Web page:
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5 stages of a divorce application


The word divorce can be seen as an all-encompassing term to describe the separation process. ‘I’m getting a divorce’, ‘my cousin Max is getting divorced’.  A lot of lawyers also describe themselves as a ‘divorce lawyer’.

Technically, however, an application for divorce is an administrative application to the court to formally end your marriage on the record; the application results in a divorce order. In the same way that you received a marriage certificate when you marry, you receive a divorce certificate once your divorce order has become final. In this section a divorce order is referred to as a divorce.

Applying for a divorce is totally separate from a parenting or property matter. It does not impact in any way your parenting arrangements for your children. It may impact your property settlement in certain circumstances.

There are 5 key stages to the divorce process.

1. Separation

You can apply for a divorce one year and one day after you formally separate from your husband or wife. You must have lived separately and apart for a period of at least 12 months, with no reasonable likelihood of a reconciliation. You must have either agreed on a separation date or clearly communicated to your spouse that you consider the marriage to be over.

If you have lived separately for at least 12 months, the process is relatively easy. Where you have lived under one roof but separately, or where you have gotten back together and separated again, there will be some extra documents you need to prepare. You might also need to get some advice from a lawyer about this. The easiest thing to do, of course, is to just wait until you have actually been living apart for 12 months. Obviously there might be some circumstances where that isn’t possible, so seeking advice on this point from a lawyer is key.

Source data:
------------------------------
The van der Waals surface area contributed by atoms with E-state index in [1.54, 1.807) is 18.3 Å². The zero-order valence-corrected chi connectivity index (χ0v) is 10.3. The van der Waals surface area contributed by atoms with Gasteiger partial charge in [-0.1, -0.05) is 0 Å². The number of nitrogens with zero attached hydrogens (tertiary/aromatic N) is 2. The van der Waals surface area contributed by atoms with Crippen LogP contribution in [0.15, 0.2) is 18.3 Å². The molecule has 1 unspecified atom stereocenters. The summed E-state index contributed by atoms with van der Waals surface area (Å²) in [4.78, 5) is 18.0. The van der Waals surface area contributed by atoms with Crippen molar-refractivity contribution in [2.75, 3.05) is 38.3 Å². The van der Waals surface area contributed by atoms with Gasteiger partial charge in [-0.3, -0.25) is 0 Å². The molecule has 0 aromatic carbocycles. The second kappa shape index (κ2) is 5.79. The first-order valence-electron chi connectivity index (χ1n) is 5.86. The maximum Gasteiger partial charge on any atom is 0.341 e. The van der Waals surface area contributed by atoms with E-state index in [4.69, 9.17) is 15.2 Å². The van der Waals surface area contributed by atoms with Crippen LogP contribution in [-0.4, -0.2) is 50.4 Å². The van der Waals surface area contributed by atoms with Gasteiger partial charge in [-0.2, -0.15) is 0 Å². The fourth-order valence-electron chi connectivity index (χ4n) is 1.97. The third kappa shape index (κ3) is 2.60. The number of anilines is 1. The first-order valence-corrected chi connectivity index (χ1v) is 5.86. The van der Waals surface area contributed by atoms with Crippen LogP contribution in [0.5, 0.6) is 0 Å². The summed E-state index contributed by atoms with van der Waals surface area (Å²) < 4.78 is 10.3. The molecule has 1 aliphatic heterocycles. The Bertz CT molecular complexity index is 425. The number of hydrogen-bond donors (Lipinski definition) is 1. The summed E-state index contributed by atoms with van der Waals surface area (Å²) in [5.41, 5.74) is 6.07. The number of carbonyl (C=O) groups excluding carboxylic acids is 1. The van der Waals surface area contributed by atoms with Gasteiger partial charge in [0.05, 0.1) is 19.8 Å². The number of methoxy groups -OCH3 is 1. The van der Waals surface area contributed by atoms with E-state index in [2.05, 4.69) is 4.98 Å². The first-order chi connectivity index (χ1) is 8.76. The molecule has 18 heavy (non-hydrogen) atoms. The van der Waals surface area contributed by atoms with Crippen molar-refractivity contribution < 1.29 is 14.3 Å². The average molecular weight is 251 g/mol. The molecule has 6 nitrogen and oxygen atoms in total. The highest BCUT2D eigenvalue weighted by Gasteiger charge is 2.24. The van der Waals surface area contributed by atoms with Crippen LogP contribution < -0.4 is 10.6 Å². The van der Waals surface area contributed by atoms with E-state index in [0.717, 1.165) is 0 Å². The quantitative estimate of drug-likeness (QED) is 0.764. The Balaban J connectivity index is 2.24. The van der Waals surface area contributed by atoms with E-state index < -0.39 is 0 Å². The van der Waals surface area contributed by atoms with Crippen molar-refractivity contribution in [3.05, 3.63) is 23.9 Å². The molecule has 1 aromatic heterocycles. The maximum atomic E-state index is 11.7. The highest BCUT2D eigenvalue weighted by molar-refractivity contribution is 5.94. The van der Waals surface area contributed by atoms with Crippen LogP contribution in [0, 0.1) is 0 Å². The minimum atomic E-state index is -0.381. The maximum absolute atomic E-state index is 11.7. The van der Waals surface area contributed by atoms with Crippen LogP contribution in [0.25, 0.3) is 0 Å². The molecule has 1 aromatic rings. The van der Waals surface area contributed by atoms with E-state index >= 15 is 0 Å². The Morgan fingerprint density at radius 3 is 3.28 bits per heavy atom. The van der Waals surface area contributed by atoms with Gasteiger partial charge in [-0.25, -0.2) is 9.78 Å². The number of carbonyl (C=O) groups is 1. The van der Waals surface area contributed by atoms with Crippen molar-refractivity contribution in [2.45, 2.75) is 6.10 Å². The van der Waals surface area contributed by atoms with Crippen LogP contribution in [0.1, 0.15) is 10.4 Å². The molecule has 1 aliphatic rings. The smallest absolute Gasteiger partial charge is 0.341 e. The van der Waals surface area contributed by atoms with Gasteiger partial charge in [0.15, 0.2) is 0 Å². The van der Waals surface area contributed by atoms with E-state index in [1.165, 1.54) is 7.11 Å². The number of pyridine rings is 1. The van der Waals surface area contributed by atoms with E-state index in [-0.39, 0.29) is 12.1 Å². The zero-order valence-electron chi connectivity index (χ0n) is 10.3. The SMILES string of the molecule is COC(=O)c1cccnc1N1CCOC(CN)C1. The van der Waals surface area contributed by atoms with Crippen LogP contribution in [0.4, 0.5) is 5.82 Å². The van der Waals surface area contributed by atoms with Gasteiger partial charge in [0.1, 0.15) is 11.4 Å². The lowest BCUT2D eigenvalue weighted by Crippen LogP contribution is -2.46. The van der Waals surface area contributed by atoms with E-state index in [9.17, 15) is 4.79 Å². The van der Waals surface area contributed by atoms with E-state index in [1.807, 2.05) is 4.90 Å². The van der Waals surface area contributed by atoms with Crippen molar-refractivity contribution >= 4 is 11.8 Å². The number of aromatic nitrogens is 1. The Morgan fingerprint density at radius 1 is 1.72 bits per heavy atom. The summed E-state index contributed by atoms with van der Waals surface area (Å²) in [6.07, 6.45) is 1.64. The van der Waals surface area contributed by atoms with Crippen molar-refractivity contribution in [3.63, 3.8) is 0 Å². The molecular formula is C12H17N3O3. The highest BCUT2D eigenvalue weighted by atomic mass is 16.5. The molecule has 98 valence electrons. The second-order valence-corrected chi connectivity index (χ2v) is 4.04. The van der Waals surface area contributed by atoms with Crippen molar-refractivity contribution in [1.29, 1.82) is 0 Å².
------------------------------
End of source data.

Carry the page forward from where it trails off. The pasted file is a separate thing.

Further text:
2. Lodge your application

Over time the process for applying for a divorce has become more refined and streamlined. The Federal Circuit Court of Australia (the court responsible for divorce applications) now runs entirely electronic court files for divorce applications. You cannot to go to the court registry to file an application for divorce in person. Applications are lodged online through the Commonwealth Courts Portal. Any supporting documents are uploaded through the Portal.

Before you file your divorce application you need to consider whether you are making the application on your own, or whether you and your spouse agree to make a joint application.

There are some benefits to a joint application that you need to consider:

  • If you make a joint application, you do not need to go to court on the hearing date. On the hearing date, the court will check the application and, provided you have complied with the administrative requirements, grant your divorce order.
  • You may be able to share the fees associated with filing the application with your former partner.
  • You don’t have to arrange to serve (provide a copy of) the divorce application on your spouse. (We’ll discuss more about what it meant by service below.)

The filing fee to apply for a divorce is $865. If you have a Centrelink concession card such as a pensioner concession card or health care card, you can seek a reduction of the fee to $290. If you are making a joint application, both parties must have a concession card to take advantage of the reduced filing fee.

In comparison, if you are making a sole divorce application:

  • At the time of lodging your application you will be allocated a hearing date. This is typically 8–12 weeks from the time you lodge the application.
  • Once you have lodged the application, you will need to arrange to serve (provide a copy to) your spouse.
  • Service must occur 28 days prior to your hearing date.
  • If you have children, you must attend at court on the hearing date.